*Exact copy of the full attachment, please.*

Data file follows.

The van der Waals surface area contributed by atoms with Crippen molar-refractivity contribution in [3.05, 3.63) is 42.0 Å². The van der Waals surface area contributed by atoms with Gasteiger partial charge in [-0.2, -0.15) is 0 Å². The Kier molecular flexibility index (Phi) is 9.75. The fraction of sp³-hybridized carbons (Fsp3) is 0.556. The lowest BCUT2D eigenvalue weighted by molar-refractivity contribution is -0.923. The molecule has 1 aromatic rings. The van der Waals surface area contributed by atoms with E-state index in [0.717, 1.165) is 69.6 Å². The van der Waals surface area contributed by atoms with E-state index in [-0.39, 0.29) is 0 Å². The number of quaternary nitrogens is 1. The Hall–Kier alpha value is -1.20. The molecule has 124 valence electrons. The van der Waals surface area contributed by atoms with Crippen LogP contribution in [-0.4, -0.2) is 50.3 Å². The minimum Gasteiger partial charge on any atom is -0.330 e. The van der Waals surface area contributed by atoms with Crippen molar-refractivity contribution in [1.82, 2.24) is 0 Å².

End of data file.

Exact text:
The van der Waals surface area contributed by atoms with Crippen molar-refractivity contribution in [3.05, 3.63) is 42.0 Å². The van der Waals surface area contributed by atoms with Gasteiger partial charge in [-0.2, -0.15) is 0 Å². The Kier molecular flexibility index (Phi) is 9.75. The fraction of sp³-hybridized carbons (Fsp3) is 0.556. The lowest BCUT2D eigenvalue weighted by molar-refractivity contribution is -0.923. The molecule has 1 aromatic rings. The van der Waals surface area contributed by atoms with E-state index in [0.717, 1.165) is 69.6 Å². The van der Waals surface area contributed by atoms with E-state index in [-0.39, 0.29) is 0 Å². The number of quaternary nitrogens is 1. The Hall–Kier alpha value is -1.20. The molecule has 124 valence electrons. The van der Waals surface area contributed by atoms with Crippen LogP contribution in [-0.4, -0.2) is 50.3 Å². The minimum Gasteiger partial charge on any atom is -0.330 e. The van der Waals surface area contributed by atoms with Crippen molar-refractivity contribution in [1.82, 2.24) is 0 Å².